Finish Lines: Matt Smith

Matt Smith, pictured at Point State Park, represented Mt. Lebanon in the 42nd district of the Pa. House and the 37th district of the Pa. Senate until resigning in June 2015 to become executive director of the Greater Pittsburgh Chamber of Commerce, which represents the 10-county region of southwestern Pennsylvania.

Was leaving elected office HARD? How did the legislature prepare you for the Chamber job? Leaving elected office was not an easy decision, but the transition to my role as president of the Greater Pittsburgh Chamber of Commerce was seamless because, in many ways, it is a continuation of my work in the state house and senate on behalf of the region. In my current position, I advocate at the local, state and federal levels of government for priorities that improve the economy and quality of life in the 10-county region. My years in the legislature taught me the value of working in a bipartisan manner and across the political spectrum. That was my hallmark, and one that I was proud of. It serves me well today where success is tied to bringing private and public sectors leaders together around common goals to propel our region forward.

IS IT TRUE THAT in 10 years Pittsburgh might not have enough workers TO FILL JOBS? how CAN THE CHAMBER address THIS? The Allegheny Conference on Community Development, of which the Chamber is an affiliate, recently released a study called Inflection Point: Supply Demand and the Future of Work in the Pittsburgh Region. The report identified that the region is facing a shortage of approximately 80,000 workers over the next ten years. The reasons are complex, but essentially we know that job growth and retirements of baby boomers in the next ten years will cause this shortage. To address the challenge, we must act collectively and soon. To this end we are focused on three things, which we are referring to as “ERA.” We need to Elevate our existing workforce; Retain as many of our college graduates as possible; and Attract new people to the greater Pittsburgh region.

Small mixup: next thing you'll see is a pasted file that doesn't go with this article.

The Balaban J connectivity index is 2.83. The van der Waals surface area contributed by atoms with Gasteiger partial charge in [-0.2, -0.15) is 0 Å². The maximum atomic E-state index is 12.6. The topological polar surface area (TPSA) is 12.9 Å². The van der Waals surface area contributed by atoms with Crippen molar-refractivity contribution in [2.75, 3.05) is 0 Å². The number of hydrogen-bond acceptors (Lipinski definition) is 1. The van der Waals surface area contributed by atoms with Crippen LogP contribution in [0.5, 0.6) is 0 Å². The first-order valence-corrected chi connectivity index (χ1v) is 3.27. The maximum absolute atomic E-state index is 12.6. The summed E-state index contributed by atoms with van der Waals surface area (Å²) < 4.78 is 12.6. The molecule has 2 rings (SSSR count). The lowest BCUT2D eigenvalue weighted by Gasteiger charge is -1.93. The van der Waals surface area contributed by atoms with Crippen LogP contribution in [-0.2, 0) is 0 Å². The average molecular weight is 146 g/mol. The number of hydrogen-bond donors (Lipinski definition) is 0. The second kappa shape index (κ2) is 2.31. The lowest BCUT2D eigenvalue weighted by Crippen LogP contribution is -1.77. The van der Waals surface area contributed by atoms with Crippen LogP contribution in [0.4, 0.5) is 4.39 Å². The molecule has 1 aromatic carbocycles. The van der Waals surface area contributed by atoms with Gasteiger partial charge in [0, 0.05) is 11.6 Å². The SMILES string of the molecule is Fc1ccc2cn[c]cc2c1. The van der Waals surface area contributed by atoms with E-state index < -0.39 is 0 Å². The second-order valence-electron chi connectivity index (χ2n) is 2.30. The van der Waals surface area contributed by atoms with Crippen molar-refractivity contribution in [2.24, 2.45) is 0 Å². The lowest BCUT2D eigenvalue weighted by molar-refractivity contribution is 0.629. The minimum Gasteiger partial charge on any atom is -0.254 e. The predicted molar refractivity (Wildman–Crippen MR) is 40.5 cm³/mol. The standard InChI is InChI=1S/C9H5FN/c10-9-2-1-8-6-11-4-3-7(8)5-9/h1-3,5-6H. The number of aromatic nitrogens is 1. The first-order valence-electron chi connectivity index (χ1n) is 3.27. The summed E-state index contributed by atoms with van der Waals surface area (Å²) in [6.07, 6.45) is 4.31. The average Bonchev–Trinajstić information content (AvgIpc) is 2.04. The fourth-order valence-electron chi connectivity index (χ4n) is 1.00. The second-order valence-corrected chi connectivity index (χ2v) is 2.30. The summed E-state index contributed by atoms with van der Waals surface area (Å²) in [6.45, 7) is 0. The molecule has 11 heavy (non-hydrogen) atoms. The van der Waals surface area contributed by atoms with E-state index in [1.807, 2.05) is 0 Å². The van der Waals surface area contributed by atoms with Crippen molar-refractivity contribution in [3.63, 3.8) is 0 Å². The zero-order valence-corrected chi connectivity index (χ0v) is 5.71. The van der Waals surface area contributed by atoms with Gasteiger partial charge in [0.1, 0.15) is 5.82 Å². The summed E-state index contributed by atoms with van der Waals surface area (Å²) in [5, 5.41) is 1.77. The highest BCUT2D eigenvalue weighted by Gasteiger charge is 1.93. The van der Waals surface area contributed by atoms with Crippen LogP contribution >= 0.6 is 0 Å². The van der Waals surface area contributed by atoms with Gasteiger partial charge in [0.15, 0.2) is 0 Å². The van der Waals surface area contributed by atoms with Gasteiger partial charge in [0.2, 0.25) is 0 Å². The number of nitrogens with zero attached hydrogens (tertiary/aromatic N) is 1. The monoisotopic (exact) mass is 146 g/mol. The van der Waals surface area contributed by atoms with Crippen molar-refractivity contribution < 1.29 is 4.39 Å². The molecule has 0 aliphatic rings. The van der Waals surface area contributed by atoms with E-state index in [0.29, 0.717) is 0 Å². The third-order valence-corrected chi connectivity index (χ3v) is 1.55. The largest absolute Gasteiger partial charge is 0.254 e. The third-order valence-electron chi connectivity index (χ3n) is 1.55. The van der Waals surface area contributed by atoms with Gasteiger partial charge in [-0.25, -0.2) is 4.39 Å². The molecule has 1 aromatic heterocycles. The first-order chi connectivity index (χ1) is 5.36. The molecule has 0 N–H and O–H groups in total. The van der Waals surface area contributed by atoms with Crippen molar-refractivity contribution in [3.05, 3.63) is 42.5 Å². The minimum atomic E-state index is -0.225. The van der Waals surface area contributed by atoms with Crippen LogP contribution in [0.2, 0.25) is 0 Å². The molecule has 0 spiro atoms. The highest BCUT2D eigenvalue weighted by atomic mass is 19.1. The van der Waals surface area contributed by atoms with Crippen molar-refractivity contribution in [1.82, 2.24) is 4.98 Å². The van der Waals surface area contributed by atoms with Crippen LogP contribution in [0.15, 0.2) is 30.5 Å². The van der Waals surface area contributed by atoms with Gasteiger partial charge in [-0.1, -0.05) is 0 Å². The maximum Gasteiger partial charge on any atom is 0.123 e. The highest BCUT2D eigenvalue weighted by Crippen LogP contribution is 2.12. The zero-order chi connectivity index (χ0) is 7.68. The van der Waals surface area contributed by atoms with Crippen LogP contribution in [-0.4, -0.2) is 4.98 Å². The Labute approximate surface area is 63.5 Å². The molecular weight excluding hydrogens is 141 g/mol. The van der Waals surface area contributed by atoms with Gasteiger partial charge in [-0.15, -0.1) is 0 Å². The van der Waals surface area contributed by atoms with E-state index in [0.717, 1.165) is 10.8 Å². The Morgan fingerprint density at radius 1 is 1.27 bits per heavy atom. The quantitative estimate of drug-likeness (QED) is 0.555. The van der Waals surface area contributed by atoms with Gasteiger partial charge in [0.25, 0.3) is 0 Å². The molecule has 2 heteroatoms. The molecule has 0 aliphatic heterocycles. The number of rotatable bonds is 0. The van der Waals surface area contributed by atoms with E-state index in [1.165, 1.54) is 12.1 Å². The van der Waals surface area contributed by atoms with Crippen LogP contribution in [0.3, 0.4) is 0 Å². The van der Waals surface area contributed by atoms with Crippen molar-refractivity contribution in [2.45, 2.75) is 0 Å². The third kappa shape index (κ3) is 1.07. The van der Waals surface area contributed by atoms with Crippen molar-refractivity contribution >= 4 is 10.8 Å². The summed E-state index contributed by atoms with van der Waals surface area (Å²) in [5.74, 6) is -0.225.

HOW DO partnerships HELP THE LOCAL economy?  Partnerships and collaboration are more important than ever. Public and private sector partnerships in particular are necessary to advance large policy issues. In fact, the Allegheny Conference was created in the 1940s as a partnership between the public sector as represented by Mayor David Lawrence and the private sector as represented by Richard King Mellon to clean our air and water. I am proud to build upon this legacy of leadership through partnership which has yielded results for our region such as increased federal transportation funding and elimination of the state capital stock and franchise tax, to name a few.

Crucial to achieving these results are our strategic coalitions that advocate for policy improvements at the local, state and federal levels of government. These include CompetePA, a 130-plus member state-wide coalition, established by the Chamber in 2005, that works to create a more competitive business tax climate in Pennsylvania. At the federal level, we help to lead and drive forward the agenda of the multi-state Great Lakes Metro Chambers Coalition – a coalition of 36 chambers of commerce across 12 states and two Canadian provinces. The Chamber also helps to lead the Regional Advocacy Coalition of Chambers – 24 regional chambers of commerce working to educate and influence legislators at all levels of government on the common interests of the 10-county region’s business community.